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Tuesday, February 7 @ 12:30 pm - 1:30 pmFree
Theodore Herzl was born and grew up in Budapest in a rapidly growing Jewish community situated in a rapidly emerging European metropolis. He lived in the heart of the most Jewish part of the city and a stone’s throw from the large Dohany Street Synagogue. Although he was religiously lax and largely indifferent to religious observance, he came of age in a vibrant world of Jewish ideas, lifestyles, and identities. In addition, he grew at a time when there was little or no antisemitism in Budapest, and later referred to the city as “an oasis in an antisemitic desert.” His life in Budapest epitomized that ways that living in a big city was simultaneously helpful and detrimental to Jewish identity. Detrimental because the anonymity of the bog city facilitated disaffection and drift away from the Jewish community; helpful because the concentration of several hundred thousand Jews in a compact urban space invigorated Jewish life by providing a large constituency for a variety of Jewish communal institutions.”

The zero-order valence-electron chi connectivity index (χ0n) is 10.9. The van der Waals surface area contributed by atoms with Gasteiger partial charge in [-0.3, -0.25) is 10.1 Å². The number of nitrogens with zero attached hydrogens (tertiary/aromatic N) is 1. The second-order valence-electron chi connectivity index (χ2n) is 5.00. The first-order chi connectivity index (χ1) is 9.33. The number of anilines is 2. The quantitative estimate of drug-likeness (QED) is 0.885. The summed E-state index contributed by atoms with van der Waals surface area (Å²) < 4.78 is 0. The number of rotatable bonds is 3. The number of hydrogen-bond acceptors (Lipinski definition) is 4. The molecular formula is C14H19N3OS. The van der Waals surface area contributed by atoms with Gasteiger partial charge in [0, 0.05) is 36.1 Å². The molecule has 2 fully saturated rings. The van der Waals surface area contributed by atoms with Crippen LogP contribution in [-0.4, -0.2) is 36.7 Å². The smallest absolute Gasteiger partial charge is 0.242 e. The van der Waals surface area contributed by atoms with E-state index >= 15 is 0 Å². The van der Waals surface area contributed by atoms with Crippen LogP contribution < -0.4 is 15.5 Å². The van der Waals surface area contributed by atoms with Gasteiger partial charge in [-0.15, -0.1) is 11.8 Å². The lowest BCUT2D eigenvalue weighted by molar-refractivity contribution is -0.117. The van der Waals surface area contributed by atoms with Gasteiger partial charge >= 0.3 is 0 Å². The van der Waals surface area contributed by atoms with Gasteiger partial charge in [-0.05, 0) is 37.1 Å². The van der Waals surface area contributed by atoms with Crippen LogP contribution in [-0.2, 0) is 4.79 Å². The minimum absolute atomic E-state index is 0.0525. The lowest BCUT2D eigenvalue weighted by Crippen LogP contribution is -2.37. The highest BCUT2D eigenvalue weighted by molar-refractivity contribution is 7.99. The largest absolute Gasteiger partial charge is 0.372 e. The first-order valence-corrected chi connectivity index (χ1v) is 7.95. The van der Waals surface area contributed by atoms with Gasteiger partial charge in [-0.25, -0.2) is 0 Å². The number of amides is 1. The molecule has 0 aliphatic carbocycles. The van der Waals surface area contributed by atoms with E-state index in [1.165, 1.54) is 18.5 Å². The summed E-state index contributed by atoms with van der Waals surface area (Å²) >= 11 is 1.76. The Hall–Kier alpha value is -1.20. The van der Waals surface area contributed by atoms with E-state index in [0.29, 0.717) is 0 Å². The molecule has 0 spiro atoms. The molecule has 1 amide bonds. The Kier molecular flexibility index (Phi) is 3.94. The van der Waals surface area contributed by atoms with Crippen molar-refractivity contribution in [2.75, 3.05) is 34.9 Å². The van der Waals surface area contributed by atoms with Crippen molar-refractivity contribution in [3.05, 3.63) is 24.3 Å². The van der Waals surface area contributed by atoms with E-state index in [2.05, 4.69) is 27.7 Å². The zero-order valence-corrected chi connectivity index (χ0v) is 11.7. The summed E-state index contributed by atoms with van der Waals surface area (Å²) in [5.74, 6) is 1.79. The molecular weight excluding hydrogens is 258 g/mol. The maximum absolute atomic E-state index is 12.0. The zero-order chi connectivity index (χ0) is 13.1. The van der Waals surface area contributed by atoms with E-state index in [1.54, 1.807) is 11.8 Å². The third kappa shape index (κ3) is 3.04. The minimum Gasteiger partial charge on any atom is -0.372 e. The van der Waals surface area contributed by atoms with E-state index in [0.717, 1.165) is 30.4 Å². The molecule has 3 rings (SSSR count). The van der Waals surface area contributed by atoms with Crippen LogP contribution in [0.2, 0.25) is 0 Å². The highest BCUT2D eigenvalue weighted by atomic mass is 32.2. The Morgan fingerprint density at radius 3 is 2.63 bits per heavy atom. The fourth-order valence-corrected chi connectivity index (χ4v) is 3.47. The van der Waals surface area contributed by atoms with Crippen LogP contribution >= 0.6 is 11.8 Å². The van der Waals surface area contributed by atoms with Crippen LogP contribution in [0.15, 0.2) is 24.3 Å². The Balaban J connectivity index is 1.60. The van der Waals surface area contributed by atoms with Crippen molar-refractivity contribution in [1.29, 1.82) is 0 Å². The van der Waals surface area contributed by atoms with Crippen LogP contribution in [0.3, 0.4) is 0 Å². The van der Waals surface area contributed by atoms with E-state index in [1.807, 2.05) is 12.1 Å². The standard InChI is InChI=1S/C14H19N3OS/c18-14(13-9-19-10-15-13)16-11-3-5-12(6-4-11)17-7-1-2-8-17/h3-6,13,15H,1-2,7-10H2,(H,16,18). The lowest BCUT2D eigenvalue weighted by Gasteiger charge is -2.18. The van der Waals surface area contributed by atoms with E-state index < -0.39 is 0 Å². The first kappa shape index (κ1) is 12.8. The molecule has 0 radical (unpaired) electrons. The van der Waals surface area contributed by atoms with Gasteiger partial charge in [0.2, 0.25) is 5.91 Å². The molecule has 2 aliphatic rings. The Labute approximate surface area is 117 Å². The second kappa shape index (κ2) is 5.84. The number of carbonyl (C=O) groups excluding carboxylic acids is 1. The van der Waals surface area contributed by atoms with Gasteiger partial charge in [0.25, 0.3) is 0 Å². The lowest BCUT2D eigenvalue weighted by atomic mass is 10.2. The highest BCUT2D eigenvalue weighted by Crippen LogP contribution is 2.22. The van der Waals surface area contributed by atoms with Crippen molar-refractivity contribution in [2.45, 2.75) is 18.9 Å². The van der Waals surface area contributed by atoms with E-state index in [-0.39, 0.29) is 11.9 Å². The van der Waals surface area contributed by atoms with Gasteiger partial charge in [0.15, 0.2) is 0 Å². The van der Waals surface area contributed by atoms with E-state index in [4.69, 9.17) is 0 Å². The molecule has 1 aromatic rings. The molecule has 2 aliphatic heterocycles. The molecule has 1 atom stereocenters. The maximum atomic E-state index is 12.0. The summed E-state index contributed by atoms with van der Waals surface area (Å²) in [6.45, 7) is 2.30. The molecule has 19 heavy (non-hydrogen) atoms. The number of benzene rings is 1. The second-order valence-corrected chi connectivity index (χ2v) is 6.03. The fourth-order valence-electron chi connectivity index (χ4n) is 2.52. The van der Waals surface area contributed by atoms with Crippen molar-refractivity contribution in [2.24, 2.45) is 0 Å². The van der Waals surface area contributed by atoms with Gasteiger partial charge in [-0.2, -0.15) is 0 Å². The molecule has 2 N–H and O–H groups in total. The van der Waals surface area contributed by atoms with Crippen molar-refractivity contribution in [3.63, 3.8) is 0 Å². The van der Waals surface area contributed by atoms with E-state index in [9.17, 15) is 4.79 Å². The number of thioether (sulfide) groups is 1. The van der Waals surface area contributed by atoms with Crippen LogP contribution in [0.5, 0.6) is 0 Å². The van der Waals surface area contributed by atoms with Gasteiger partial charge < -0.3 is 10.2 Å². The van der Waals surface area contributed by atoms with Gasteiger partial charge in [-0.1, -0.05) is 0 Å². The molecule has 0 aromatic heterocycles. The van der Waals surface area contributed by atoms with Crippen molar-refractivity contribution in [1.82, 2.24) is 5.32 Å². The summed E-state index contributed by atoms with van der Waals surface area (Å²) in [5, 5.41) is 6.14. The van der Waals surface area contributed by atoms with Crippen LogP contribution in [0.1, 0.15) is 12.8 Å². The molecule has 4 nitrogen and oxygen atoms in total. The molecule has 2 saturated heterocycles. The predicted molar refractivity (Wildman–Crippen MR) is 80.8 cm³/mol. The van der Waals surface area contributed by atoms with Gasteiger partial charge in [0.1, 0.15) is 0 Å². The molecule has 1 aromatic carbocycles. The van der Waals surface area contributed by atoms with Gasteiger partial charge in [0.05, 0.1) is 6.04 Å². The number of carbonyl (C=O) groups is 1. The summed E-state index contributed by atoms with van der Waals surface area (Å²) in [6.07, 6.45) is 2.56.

Professor Howard Lupovitch is Professor of History and Director of the Cohn-Haddow Center for Judaic Studies at Wayne State University. He was educated at the University of Michigan, and Columbia University (earning a Ph.D. in History from the latter). Over his career, Prof. Lupovitch has taught at Cornell University, Colby College, the University of Western Ontario, and the University of Michigan, where he was also a fellow at the Frankel Institute for Advanced Judaic Studies. Prof. Lupovitch is the author, most recently, of Transleithanian Paradise: A History of the Jewish Community of Budapest, 1738-1938, and is presently completing a history of the Neolog Movement and researching a new history of the Jews of Detroit.
CSP Partners: Beth Israel (San Diego, CA), Brotherhood Synagogue (Gramercy Park, NYC), Congregation Adath Jeshurun (Elkins Park, PA), Congregation Beth Shalom (Seattle, WA), Congregation B’nai Tzedek (Fountain Valley, CA), Congregation B’nai Israel (Tustin, CA), Jewish Collaborative of Orange County, Shomrei Torah Synagogue (San Fernando Valley, CA), Temple Bat Yahm (Newport Beach, CA), Temple Beth David (Westminster, CA),Temple Beth El of South Orange County (Aliso Viejo, CA), Temple Beth Emet (Anaheim, CA), Temple Beth Ohr (La Mirada, CA), Temple Beth Tikvah (Fullerton, CA), Temple Beth Shalom (Needham, MA), Temple Beth Sholom (Santa Ana, CA), Temple Emanuel (Newton, MA), Temple Judea of Laguna Woods, CA, The Boston Synagogue (Boston, MA), Town & Village Synagogue (NYC, NY), University Synagogue (Irvine, CA), Valley Beth Shalom (Encino, CA) & Walnut Street Synagogue (Chelsea, MA)